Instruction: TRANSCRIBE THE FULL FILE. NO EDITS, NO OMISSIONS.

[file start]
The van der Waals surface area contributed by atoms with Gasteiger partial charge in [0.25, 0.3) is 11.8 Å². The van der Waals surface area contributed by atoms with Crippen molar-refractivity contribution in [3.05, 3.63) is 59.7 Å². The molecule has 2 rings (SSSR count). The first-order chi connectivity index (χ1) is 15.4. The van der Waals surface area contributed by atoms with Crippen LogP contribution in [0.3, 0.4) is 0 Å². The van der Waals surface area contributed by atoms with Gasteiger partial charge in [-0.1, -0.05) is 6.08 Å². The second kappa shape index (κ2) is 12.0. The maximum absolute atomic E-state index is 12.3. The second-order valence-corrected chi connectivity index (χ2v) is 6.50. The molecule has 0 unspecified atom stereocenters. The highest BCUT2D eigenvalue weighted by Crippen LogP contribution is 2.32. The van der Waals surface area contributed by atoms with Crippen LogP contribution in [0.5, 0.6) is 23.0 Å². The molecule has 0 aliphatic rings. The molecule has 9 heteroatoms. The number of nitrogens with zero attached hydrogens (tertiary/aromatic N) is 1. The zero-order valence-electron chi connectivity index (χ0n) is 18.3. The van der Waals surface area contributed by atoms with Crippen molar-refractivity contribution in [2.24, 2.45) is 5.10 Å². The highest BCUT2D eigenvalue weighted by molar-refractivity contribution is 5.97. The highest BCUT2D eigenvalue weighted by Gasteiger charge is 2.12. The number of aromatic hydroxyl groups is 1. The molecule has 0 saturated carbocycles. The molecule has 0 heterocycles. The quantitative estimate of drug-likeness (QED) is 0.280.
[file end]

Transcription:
The van der Waals surface area contributed by atoms with Gasteiger partial charge in [0.25, 0.3) is 11.8 Å². The van der Waals surface area contributed by atoms with Crippen molar-refractivity contribution in [3.05, 3.63) is 59.7 Å². The molecule has 2 rings (SSSR count). The first-order chi connectivity index (χ1) is 15.4. The van der Waals surface area contributed by atoms with Crippen LogP contribution in [0.3, 0.4) is 0 Å². The van der Waals surface area contributed by atoms with Gasteiger partial charge in [-0.1, -0.05) is 6.08 Å². The second kappa shape index (κ2) is 12.0. The maximum absolute atomic E-state index is 12.3. The second-order valence-corrected chi connectivity index (χ2v) is 6.50. The molecule has 0 unspecified atom stereocenters. The highest BCUT2D eigenvalue weighted by Crippen LogP contribution is 2.32. The van der Waals surface area contributed by atoms with Crippen LogP contribution in [0.5, 0.6) is 23.0 Å². The molecule has 0 aliphatic rings. The molecule has 9 heteroatoms. The number of nitrogens with zero attached hydrogens (tertiary/aromatic N) is 1. The zero-order valence-electron chi connectivity index (χ0n) is 18.3. The van der Waals surface area contributed by atoms with Crippen molar-refractivity contribution in [2.24, 2.45) is 5.10 Å². The highest BCUT2D eigenvalue weighted by molar-refractivity contribution is 5.97. The highest BCUT2D eigenvalue weighted by Gasteiger charge is 2.12. The number of aromatic hydroxyl groups is 1. The molecule has 0 saturated carbocycles. The molecule has 0 heterocycles. The quantitative estimate of drug-likeness (QED) is 0.280.